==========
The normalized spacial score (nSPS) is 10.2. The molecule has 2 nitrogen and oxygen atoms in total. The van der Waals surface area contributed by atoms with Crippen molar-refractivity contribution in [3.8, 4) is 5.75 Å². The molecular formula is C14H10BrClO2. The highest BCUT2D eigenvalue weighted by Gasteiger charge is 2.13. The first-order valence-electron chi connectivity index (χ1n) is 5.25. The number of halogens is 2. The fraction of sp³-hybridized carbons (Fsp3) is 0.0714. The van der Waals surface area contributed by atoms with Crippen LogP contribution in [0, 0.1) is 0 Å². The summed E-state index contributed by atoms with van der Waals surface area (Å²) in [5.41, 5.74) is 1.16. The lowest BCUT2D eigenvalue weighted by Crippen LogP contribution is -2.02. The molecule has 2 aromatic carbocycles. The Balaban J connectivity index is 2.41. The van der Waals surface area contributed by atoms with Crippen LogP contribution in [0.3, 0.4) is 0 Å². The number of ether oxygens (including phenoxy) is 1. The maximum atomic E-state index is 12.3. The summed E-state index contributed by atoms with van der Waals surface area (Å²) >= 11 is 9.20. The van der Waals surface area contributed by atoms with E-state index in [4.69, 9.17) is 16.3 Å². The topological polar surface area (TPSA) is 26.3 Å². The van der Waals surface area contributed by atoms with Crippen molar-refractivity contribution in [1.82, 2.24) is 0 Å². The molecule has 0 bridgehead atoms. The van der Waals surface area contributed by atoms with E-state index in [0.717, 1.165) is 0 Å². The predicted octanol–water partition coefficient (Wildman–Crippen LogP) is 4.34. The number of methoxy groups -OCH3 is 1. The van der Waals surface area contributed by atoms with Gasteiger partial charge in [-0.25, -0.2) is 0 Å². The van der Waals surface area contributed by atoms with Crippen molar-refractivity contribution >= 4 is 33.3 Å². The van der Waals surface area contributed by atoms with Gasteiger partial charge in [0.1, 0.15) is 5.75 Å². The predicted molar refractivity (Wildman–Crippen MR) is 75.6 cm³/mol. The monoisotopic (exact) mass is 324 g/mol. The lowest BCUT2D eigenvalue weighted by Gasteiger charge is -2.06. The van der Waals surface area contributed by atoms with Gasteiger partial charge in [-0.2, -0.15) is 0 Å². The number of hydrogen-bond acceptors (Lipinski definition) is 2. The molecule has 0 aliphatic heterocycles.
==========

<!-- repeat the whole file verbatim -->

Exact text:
The normalized spacial score (nSPS) is 10.2. The molecule has 2 nitrogen and oxygen atoms in total. The van der Waals surface area contributed by atoms with Crippen molar-refractivity contribution in [3.8, 4) is 5.75 Å². The molecular formula is C14H10BrClO2. The highest BCUT2D eigenvalue weighted by Gasteiger charge is 2.13. The first-order valence-electron chi connectivity index (χ1n) is 5.25. The number of halogens is 2. The fraction of sp³-hybridized carbons (Fsp3) is 0.0714. The van der Waals surface area contributed by atoms with Crippen LogP contribution in [0, 0.1) is 0 Å². The summed E-state index contributed by atoms with van der Waals surface area (Å²) in [5.41, 5.74) is 1.16. The lowest BCUT2D eigenvalue weighted by Crippen LogP contribution is -2.02. The molecule has 2 aromatic carbocycles. The Balaban J connectivity index is 2.41. The van der Waals surface area contributed by atoms with Crippen LogP contribution in [0.3, 0.4) is 0 Å². The number of ether oxygens (including phenoxy) is 1. The maximum atomic E-state index is 12.3. The summed E-state index contributed by atoms with van der Waals surface area (Å²) >= 11 is 9.20. The van der Waals surface area contributed by atoms with E-state index in [4.69, 9.17) is 16.3 Å². The topological polar surface area (TPSA) is 26.3 Å². The van der Waals surface area contributed by atoms with Crippen molar-refractivity contribution in [1.82, 2.24) is 0 Å². The molecule has 0 bridgehead atoms. The van der Waals surface area contributed by atoms with E-state index in [0.717, 1.165) is 0 Å². The predicted octanol–water partition coefficient (Wildman–Crippen LogP) is 4.34. The number of methoxy groups -OCH3 is 1. The van der Waals surface area contributed by atoms with Gasteiger partial charge in [-0.25, -0.2) is 0 Å². The van der Waals surface area contributed by atoms with Crippen molar-refractivity contribution >= 4 is 33.3 Å². The van der Waals surface area contributed by atoms with Gasteiger partial charge in [0.1, 0.15) is 5.75 Å². The predicted molar refractivity (Wildman–Crippen MR) is 75.6 cm³/mol. The monoisotopic (exact) mass is 324 g/mol. The lowest BCUT2D eigenvalue weighted by Gasteiger charge is -2.06. The van der Waals surface area contributed by atoms with Gasteiger partial charge in [-0.2, -0.15) is 0 Å². The number of hydrogen-bond acceptors (Lipinski definition) is 2. The molecule has 0 aliphatic heterocycles.